The PCR products were digested with four restriction enzymes (AluI, RsaI, HpaII, and CfoI) in four independent reactions (F. Hoffmann-LaRoche Ltd Group, Basel, Switzerland). A reaction mixture was made containing 8 μL of the PCR product, 1 μL SA buffer (F. Hoffmann-La Roche Ltd Group, Basel, Switzerland), and 1 μL (10 U) of each restriction enzyme. Samples were incubated for 3 hours at 37°C. The different fragments were separated using a 2% high resolution agarose gel (Sigma Chemical Co., St. Louis, MO, USA) and visualized by staining with 0.5 μg/mL ethidium bromide. Step ladder 50 bp (Sigma Chemical Co., St. Louis, MO, USA) was used as a DNA molecular weight marker and a mixture of PCR-RFLP from Pasteurella multocida, Enterococcus faecalis, and Clostridium perfringens digested with RsaI was processed and used as internal control. DNA bands were visualized in a UV Chemigenius Image System (SynGene, Cambrige, UK) using the GeneSnap software (SynGene Analysis Cambridge, UK, version 3.02.00), and the size of the restriction fragments was calculated with the Gene Tools software version 3.02.00 (SynGene Analysis Cambridge, UK). To reduce subjective variation during gel observation, peaks with an intensity under 60 units were discarded. Background noise was eliminated using the 30-radium rolling disk method. Finally, four band profiles for each sample were obtained which corresponded to the digesting with the four aforementioned restriction enzymes.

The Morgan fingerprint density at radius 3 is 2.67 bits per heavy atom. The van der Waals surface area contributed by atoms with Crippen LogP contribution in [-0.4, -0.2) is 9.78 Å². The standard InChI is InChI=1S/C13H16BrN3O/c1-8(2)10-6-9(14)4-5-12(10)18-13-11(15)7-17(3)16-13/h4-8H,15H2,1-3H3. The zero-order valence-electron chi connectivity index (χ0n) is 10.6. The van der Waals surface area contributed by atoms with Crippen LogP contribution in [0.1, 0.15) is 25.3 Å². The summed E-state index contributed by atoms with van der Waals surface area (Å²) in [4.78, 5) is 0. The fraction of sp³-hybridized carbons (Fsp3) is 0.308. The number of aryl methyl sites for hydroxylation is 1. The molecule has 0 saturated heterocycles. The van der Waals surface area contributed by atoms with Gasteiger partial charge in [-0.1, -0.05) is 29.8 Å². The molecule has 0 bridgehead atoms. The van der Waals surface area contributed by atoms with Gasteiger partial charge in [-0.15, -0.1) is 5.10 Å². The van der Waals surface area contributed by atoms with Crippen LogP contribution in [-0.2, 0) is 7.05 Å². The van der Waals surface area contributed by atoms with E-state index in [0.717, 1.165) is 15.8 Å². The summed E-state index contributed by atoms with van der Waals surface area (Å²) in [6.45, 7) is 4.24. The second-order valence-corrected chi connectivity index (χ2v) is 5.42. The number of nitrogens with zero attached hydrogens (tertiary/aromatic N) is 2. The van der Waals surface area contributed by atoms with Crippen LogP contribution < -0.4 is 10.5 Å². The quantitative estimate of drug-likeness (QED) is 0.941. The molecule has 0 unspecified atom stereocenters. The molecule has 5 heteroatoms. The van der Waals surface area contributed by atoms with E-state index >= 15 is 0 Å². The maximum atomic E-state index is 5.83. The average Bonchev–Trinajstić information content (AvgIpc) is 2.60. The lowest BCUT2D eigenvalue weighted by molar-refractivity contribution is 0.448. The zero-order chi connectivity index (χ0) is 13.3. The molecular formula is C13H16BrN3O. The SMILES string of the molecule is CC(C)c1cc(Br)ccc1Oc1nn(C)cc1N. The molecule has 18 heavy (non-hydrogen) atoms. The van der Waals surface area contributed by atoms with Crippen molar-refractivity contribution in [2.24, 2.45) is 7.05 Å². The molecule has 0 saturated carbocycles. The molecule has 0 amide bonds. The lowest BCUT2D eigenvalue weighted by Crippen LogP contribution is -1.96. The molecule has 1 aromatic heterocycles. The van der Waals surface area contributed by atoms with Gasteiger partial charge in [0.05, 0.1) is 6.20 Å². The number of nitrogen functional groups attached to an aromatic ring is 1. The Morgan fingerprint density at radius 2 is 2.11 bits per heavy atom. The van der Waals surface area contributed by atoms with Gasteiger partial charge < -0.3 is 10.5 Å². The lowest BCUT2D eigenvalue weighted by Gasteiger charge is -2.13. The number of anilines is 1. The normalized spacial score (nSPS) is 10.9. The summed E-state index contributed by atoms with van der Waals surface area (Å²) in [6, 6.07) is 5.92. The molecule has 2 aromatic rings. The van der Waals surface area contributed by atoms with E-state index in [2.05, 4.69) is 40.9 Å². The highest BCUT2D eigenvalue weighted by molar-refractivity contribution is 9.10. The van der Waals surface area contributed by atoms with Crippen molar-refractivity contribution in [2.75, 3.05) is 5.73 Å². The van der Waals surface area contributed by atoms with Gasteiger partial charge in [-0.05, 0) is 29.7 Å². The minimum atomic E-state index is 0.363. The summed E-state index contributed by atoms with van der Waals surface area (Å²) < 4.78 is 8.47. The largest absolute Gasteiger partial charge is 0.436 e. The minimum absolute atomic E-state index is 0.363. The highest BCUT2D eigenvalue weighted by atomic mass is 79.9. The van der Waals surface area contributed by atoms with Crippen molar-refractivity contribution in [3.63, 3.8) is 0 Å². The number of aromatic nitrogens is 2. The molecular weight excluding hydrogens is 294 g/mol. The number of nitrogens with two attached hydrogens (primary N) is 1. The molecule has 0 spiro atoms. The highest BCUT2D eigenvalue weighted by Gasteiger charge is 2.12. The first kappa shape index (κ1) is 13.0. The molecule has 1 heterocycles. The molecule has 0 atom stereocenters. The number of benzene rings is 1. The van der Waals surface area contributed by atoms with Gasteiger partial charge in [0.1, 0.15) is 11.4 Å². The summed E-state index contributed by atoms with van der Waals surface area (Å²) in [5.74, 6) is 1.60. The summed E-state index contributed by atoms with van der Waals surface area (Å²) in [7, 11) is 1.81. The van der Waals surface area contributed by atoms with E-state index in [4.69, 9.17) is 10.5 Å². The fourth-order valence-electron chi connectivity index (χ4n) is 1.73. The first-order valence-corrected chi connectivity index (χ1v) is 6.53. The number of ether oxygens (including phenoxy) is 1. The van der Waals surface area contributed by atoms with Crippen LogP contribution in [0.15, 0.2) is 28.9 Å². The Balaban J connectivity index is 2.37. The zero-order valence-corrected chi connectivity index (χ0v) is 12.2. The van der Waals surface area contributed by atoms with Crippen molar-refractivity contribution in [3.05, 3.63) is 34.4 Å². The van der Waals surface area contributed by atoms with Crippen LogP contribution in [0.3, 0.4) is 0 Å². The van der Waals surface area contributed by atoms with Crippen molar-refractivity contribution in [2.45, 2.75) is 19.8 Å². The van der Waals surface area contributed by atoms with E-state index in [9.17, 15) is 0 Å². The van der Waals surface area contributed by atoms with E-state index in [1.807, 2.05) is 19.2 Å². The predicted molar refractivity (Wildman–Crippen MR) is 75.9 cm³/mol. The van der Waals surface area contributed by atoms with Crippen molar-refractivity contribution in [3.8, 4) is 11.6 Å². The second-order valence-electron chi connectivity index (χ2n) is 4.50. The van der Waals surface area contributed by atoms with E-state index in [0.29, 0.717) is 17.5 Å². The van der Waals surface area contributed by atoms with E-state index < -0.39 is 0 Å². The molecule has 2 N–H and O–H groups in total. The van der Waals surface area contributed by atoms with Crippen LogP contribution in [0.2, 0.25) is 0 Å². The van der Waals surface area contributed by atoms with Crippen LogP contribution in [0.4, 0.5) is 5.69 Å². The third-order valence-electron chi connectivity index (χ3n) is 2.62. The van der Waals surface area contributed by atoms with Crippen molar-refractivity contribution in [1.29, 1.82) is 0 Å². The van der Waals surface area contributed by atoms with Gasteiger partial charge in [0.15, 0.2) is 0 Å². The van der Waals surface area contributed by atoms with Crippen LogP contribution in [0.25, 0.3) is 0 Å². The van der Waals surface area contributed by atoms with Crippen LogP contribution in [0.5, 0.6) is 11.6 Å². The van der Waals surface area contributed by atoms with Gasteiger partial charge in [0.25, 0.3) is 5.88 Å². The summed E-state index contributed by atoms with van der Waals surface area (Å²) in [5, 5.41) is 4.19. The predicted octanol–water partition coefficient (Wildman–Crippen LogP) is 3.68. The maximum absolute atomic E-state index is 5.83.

2.5. Analysis of Band Patterns
With the analysis of the restriction fragments, microbial diversity and the similarity degree were calculated. To calculate the microbial diversity two parameters were used: the total number of bands and the Shannon-Weaver index . The total number of bands was calculated for each of the samples collected in the study as a total sum of the bands obtained in the four enzymatic reactions. The Shannon-Weaver index () was calculated using digesta samples from the distal jejunum and proximal colon by means of the following function: , where was the importance probability of finding a given band in a tract. was itself calculated with the function , where is the height in the densitometric curves (intensities of the bands) of a given peak and is the total sum of all the peaks of a densitometric curve. The final value of the Shannon-Weaver index was obtained as the average of the Shannon-Weaver calculated for each animal.